Pilots also need to know how the local wind is going to affect their plane. The problems of crosswinds pushing the plane out of alignment with the runway aside, headwinds cause a reduction in speed over ground that makes the aircraft sink faster than usual.
All of this totals up to mean that pilots can seldom rely on formulaic answers alone. Aircraft landing procedures require that the pilot be focused and present. They’ve got to analyze the conditions every second of the procedure and make instant corrections as conditions change.
Roundout and all of the other phases of landing are discussed in the FAA’s Airplane Flying Handbook, Chapter 8.
Runway Optical Illusions
Another thing that can significantly affect landing flares is the presence of optical illusions. For example, a runway that is sloped uphill will make the pilot feel too high. A down-sloping runway has the opposite effect. It makes the pilot feel like they’re too low.
New pilots can struggle when they visit other airports. Runways are constructed in various widths. Many training airports have small runways, so the first time students visit an airport with a wider runway, they may feel like they are flying lower than usual.
If an optical illusion affects how high the pilot feels that they are, it will undoubtedly affect their flare to landing.
How Pilots Can Improve Their Landings
When learning to fly or just learning a new airplane, pilots practice landings ad nauseam. And it doesn’t change throughout their careers; they keep practicing and working to improve them.
No one is born good at landing airplanes, and every pilot has a bad one occasionally. It’s often jokingly said that any landing you walk away from is a good one. But pilots don’t really believe that–it’s just something you say to your buddy when they’ve made a really bad one.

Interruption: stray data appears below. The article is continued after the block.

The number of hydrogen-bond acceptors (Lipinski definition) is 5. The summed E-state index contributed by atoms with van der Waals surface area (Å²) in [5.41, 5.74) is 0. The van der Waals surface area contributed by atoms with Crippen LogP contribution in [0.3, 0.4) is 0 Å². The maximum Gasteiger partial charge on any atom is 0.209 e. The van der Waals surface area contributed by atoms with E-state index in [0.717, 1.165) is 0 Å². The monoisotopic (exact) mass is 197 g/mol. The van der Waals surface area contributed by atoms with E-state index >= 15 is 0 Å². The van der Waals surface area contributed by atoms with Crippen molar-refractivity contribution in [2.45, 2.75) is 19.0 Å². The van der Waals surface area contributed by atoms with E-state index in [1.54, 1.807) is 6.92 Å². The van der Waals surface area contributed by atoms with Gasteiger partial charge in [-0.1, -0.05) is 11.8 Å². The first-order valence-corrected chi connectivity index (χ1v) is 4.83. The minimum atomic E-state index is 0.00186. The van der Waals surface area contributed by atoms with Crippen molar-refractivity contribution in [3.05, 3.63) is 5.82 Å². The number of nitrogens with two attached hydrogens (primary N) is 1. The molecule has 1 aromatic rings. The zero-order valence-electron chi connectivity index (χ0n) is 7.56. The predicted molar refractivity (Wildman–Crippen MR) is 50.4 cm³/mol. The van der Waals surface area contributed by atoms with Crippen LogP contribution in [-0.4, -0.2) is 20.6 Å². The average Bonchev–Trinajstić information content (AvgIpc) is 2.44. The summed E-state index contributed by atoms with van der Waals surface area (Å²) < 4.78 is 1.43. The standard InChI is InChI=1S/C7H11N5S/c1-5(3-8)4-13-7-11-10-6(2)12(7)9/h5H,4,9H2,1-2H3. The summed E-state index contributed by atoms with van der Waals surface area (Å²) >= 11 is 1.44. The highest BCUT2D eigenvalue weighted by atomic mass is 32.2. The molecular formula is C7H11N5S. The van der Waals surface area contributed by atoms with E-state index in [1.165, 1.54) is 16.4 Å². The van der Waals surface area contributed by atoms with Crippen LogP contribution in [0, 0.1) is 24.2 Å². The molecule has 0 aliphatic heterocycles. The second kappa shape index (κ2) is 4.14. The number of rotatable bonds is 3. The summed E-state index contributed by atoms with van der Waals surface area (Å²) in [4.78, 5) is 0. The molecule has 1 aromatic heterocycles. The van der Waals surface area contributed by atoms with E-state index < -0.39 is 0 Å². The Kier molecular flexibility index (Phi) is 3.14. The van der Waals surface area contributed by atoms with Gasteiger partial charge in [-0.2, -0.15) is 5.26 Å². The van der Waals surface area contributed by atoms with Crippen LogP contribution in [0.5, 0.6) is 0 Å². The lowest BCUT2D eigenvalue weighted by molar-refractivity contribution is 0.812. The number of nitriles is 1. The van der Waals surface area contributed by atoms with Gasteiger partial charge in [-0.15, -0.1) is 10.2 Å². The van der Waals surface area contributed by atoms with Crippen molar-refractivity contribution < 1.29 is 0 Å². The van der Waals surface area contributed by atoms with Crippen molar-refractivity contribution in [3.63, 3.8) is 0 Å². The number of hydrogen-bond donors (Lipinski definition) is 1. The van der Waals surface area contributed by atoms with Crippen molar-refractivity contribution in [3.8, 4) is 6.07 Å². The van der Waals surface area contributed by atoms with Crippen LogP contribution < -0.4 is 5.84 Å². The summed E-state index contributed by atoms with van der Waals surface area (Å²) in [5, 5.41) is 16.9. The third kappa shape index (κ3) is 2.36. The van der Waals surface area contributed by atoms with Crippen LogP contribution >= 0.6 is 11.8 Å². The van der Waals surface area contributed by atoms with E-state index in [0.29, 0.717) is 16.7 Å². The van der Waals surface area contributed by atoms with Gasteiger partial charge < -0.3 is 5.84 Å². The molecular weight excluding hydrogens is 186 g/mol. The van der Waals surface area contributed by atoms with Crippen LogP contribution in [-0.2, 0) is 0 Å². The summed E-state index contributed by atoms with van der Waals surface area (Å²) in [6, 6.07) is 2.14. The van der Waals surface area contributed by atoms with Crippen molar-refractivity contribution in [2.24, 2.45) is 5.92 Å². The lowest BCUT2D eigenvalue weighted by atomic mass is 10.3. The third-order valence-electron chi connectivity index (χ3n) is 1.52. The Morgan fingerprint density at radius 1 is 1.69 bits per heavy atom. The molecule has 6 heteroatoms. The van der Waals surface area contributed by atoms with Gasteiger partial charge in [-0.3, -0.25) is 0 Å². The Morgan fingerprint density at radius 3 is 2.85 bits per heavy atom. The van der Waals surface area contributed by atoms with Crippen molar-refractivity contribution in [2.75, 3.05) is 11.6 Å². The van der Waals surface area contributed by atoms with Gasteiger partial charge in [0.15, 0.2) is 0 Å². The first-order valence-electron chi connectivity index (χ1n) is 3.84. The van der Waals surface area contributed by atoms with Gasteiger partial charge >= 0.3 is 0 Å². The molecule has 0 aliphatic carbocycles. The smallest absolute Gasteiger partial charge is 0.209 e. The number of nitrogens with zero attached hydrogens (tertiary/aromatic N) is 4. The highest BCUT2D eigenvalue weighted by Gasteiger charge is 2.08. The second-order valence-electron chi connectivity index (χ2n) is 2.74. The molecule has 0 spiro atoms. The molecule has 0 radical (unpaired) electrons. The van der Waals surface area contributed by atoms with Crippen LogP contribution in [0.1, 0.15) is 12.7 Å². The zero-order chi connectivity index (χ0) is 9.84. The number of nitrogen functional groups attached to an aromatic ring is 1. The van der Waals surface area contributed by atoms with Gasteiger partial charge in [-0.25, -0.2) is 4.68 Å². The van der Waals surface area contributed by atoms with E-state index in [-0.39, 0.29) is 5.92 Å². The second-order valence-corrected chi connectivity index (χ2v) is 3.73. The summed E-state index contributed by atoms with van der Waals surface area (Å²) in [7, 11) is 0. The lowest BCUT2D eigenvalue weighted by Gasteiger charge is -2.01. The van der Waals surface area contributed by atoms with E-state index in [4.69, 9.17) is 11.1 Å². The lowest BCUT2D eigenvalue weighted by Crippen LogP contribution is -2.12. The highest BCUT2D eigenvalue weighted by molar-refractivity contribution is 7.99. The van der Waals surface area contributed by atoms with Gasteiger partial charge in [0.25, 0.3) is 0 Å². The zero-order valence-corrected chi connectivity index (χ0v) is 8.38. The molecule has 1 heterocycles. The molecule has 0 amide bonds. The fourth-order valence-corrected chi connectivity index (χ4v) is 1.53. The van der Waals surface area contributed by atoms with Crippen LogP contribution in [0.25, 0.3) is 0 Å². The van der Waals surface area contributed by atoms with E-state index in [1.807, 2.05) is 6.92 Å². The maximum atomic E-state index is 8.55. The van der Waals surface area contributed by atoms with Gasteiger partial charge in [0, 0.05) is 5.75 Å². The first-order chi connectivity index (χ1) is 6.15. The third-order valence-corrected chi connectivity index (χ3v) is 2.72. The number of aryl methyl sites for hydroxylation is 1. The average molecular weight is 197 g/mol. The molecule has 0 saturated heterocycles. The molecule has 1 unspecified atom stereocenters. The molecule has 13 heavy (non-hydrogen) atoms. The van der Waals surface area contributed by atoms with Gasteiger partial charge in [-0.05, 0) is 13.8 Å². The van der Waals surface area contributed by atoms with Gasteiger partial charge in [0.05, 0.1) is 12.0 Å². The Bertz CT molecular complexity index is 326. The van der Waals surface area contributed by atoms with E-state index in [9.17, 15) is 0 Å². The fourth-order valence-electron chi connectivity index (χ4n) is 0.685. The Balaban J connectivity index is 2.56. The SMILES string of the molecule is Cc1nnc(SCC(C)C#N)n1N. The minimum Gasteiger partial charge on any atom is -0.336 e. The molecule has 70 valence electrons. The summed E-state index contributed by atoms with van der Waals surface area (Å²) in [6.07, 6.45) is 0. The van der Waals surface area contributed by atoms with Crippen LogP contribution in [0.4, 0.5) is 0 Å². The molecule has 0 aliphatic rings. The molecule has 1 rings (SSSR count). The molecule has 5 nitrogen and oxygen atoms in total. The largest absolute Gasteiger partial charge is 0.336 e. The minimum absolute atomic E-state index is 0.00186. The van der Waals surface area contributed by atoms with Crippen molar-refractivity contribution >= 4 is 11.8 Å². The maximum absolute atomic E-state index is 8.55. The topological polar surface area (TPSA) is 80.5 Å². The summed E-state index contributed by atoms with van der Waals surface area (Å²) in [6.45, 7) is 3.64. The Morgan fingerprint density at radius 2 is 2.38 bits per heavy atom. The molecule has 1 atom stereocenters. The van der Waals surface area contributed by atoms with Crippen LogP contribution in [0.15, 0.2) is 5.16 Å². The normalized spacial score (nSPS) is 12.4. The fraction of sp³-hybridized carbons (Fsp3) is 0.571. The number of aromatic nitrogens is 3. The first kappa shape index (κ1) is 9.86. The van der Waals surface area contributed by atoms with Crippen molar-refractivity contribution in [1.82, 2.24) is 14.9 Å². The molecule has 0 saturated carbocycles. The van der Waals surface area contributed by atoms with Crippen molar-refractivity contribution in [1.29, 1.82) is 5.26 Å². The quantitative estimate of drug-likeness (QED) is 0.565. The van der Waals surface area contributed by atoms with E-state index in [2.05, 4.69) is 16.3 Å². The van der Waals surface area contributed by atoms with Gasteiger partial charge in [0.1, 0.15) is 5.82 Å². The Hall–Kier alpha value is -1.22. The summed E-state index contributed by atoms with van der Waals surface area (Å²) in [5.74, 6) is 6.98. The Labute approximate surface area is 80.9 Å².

Truthfully, pilots are judged all the time on their landings. Even the flying public knows it’s not easy–if it were easy, they’d be doing it themselves! Airliners full of passengers burst into spontaneous applause when their pilot greases it in.
So how can pilots make the magic happen every time? The answer isn’t going to satisfy many new pilot trainees, but practicing is the only way it happens. Pilots must practice landings frequently, in varying conditions and different aircraft.
The two rules for landings
There are really only two rules for landings. The first is that the stabilized approach concept should be mastered and respected. If a stabilized approach is not achieved, or if dramatic action must be taken to return the plane to a stabilized approach, the pilot must do a go-around. A go-around is an aborted landing. It means initiating a full-power climb out and rejoining the traffic pattern for another landing attempt.
The second rule of good landings is that a pilot must always be ready to do a go-around. That might sound counter-intuitive, but it reinforces the idea that a good landing only happens when many other factors are done right. If one of those factors isn’t going well, the best thing to do is start over again.
Luckily for airline passengers, by the time a pilot gets to that point in their career, they don’t need to do many go-arounds. But when trainees first begin, they do more go-arounds than actual landings. As they get better and better at it, they get to the point where they do very few go-arounds.